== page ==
Nature and Biodiversity

The world invested almost $2 trillion in energy last year. These 3 charts show where it went

A general view of the DanTysk wind farm, 90 kilometres west of Esbjerg, Denmark, September 21, 2016. Picture taken September 21, 2016. To match EUROPE-OFFSHORE/WINDPOWER  REUTERS/Nikolaj Skydsgaard - D1BEUNDQTLAA

The costs of technologies are reshaping energy-related investment Image: REUTERS/Nikolaj Srkydsgaad

Charlotte Edmond
Senior Writer, Forum Agenda
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The world invested $1.8 trillion in energy last year, with spending on renewables stalling, while oil, gas and coal projects increased.

The International Energy Agency's World Energy Investment 2019 report shows overall global investment in energy stabilised in 2018 after a recent decline, with the power sector continuing to make up the biggest proportion of this spending. Much of that investment has been fueled by the world's rapidly increasing demand for electricity.

Investment in coal increased for the first time since 2012, despite reduced Chinese spending to focus on power generation.

When it comes to cleaner fuels, there was little movement in the overall investment in renewables and no net addition to capacity, driven in part by the falling costs of some technologies. But production of biofuels, which has fallen behind the IEA's sustainable development targets, saw a rise in investment last year.

The agency's report also showed minimal increases in energy efficiency investments, with spending on transport efficiency remaining constant even though sales of electric vehicles are motoring upwards.

Image: IEA

Indeed, the IEA warns there is a "growing mismatch between current trends and the paths to meeting" the world's climate goals laid out in the 2016 Paris Agreement and "other sustainable development goals."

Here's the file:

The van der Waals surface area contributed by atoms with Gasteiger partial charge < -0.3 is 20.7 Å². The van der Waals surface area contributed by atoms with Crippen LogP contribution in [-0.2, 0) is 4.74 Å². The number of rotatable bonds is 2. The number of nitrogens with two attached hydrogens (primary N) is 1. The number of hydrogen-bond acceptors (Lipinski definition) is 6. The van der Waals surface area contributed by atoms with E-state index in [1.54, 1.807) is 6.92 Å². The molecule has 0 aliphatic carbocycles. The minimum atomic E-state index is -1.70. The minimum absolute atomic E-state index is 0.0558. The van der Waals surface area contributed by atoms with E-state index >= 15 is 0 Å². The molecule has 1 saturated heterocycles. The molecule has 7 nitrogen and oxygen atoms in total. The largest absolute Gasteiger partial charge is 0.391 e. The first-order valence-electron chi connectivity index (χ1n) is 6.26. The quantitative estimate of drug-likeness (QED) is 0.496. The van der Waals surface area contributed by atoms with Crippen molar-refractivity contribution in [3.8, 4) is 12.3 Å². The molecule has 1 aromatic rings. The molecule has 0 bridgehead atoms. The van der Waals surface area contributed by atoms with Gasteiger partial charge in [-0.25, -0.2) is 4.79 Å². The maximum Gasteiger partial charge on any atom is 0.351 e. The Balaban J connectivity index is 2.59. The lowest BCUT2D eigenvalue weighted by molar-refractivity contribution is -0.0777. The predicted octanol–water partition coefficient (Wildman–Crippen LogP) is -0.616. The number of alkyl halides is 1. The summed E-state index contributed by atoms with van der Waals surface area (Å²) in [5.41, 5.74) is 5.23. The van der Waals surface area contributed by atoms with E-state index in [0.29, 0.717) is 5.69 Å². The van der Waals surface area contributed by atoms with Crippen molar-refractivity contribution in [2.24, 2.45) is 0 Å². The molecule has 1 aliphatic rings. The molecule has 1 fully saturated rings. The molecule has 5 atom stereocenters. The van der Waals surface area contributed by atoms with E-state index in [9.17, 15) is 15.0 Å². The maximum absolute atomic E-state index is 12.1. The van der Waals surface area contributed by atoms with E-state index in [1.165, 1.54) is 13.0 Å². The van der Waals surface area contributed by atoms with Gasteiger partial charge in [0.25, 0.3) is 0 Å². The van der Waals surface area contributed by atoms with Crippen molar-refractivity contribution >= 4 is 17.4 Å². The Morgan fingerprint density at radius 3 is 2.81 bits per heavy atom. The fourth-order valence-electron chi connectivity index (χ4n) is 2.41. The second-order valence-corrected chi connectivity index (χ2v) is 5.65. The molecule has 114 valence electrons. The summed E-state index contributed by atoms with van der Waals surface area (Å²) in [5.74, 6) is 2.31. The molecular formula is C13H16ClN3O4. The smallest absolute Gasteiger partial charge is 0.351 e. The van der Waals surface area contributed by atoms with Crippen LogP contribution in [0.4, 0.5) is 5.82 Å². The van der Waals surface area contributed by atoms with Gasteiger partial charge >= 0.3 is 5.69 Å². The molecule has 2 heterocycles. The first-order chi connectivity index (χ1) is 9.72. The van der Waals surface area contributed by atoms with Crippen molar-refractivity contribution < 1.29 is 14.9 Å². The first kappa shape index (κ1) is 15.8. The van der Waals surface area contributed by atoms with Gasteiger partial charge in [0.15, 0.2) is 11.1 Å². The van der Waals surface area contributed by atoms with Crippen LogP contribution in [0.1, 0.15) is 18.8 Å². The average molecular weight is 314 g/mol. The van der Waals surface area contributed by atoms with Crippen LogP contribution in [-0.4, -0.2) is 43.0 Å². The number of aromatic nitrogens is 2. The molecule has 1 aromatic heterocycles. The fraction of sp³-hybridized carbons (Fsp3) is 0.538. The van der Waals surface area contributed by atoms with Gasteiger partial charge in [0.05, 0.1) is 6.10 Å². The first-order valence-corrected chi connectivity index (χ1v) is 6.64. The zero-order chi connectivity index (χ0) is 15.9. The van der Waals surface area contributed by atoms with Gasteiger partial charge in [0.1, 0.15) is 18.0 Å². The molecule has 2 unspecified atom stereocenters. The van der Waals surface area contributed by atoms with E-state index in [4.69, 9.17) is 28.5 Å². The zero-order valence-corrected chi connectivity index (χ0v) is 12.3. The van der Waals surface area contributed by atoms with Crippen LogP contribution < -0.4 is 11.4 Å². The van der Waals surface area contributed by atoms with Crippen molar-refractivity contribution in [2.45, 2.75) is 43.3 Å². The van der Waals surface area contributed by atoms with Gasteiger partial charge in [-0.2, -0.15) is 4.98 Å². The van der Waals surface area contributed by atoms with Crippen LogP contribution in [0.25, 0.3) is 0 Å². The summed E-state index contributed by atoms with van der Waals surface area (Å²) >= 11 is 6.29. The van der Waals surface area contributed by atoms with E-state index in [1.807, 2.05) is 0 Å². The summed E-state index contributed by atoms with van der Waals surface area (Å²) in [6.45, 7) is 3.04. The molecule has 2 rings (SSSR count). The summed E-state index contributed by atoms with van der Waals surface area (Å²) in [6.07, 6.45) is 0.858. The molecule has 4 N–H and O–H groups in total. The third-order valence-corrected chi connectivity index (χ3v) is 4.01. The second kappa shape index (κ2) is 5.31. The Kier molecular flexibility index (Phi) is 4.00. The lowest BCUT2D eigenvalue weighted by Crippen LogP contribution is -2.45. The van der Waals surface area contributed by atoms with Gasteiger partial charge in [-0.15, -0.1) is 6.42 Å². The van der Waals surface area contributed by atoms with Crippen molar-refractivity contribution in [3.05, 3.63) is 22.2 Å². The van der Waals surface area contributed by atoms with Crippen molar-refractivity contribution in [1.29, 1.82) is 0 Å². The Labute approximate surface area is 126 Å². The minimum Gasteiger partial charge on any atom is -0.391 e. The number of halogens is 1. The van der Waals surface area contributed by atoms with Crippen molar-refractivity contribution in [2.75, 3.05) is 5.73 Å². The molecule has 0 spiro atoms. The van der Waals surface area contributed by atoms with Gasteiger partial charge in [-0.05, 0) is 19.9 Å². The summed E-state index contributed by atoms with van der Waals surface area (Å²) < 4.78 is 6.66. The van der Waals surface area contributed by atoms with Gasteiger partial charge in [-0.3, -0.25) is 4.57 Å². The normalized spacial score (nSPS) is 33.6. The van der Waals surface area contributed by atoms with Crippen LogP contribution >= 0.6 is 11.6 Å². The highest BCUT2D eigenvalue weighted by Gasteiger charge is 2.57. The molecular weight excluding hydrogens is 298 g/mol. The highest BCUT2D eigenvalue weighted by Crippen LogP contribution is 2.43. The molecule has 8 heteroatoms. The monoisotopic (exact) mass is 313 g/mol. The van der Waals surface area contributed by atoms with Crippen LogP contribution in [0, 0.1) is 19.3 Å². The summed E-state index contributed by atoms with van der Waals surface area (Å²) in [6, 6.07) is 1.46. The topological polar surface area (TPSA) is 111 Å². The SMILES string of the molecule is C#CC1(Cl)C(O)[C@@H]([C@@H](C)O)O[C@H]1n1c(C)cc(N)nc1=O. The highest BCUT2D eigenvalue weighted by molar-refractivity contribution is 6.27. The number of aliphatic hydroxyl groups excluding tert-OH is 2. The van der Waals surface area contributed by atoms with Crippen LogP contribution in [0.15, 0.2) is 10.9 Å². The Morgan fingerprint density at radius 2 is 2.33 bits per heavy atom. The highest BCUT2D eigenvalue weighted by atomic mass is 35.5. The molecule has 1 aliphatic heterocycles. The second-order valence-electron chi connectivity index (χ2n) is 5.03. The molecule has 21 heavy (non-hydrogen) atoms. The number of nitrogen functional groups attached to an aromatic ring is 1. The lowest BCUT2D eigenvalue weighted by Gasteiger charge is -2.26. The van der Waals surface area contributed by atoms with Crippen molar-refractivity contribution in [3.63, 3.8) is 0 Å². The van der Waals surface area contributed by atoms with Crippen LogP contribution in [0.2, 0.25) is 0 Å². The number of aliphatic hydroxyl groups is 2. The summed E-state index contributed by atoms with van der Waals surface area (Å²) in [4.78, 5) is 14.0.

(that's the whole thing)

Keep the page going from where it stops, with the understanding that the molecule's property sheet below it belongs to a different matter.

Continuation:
The changing landscape

The costs of technologies are reshaping energy-related investment, as the chart below demonstrates.

Some of the most marked changes have been seen in the power sector, where there have been dramatic falls in the costs of solar, onshore wind and battery storage.

Prices for some efficient goods such as light-emitting diodes (LED) and electric vehicles have continued to fall, too. But investment in efficiency innovations is still being held back by governmental policy and financing challenges.

On the other hand, there has been little change in the costs of nuclear power projects and carbon capture and storage – a technology that aims to trap greenhouse gases before they enter the atmosphere.

Image: IEA

Who invests the most?

China remained the biggest market for energy investment last year, even as the US is rapidly catching up, the IEA report said.

Increases in oil and gas -- particularly in the shale sector -- have driven the bulk US investment. By contrast, China is putting much of its money into low-carbon projects, with big investments in nuclear power and renewables.

Image: IEA

India is the most rapidly growing market for investment. Elsewhere, investment in energy generally has fallen in recent years in Europe, the Middle East, Southeast Asia and sub-Saharan Africa, according to the agency.

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Related topics:
Nature and BiodiversityGeographies in DepthClimate Action
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